The former border with Italy is now an area of wonderful alpine routes and remains of military facilities.
After World War I, Italy temporarily acquired the territory of Slovenian Primorska with the Treaty of Rapallo, which was concluded in 1920. The Rapallo Border was a border between the Kingdom of Italy and the Kingdom of Serbs, Croats, and Slovenes according to the mutual agreement of superpowers in 1920 in the Italian town of Rapallo. Despite promises about respecting national rights, there was a fast decline in the economic, cultural and political life of Slovenes between the two wars. After World War II Primorska was finally returned to the homeland.
Cultural-Historical Remains of the Rapallo Border
Italian units marked the border with boundary markers. In the period before World War II they built roads, watchtowers, barracks, bunkers and other forts in Primorska.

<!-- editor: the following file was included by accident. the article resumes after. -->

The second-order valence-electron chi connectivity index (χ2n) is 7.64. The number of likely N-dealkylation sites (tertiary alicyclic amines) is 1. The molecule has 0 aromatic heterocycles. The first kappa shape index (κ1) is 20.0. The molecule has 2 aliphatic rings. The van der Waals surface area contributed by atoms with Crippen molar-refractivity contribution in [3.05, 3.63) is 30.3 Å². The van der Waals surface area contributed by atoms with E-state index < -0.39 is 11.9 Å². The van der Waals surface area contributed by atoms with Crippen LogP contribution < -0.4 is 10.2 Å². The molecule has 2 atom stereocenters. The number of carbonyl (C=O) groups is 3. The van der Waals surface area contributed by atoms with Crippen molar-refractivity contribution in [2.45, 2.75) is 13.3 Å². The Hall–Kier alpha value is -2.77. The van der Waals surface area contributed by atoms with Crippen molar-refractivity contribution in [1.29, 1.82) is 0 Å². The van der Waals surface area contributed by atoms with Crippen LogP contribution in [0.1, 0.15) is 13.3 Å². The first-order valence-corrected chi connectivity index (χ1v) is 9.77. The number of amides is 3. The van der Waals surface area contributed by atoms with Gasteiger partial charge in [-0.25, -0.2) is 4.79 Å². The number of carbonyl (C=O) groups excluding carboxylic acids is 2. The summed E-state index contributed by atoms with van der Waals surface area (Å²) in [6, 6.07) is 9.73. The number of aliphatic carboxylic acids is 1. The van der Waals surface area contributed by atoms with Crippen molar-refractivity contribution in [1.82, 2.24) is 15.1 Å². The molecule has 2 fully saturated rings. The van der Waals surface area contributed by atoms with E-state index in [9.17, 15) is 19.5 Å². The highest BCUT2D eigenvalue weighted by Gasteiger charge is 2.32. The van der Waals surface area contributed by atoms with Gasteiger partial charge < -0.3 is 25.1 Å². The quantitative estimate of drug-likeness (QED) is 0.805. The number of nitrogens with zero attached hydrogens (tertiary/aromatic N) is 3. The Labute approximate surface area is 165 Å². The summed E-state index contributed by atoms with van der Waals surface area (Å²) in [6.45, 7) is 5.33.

Today, many facilities, which were built at the time of the Rapallo border, have already been overgrown by vegetation, but some of them are still visible, renovated, and worth seeing:
- The Mangart Road, rearranged today, the highest lying mountain road in Slovenia;
- The route from Zadnjica to Triglav;
- The route from Lepena to Lake Krn;
- The Za Otoki forts;
- The shelter on Kup;
- The boundary marker on top of Bača;
- The Možič barracks,
- The iron bunker on Lajnar,
- The Caposaldo shelter on Petrovo Brdo,
- The Lajnar barracks,
- The fort on top of Bača.
There are shorter and longer guided trips at the Rapallo border.
The Rapallo Boarder - MAP OF HERITAGE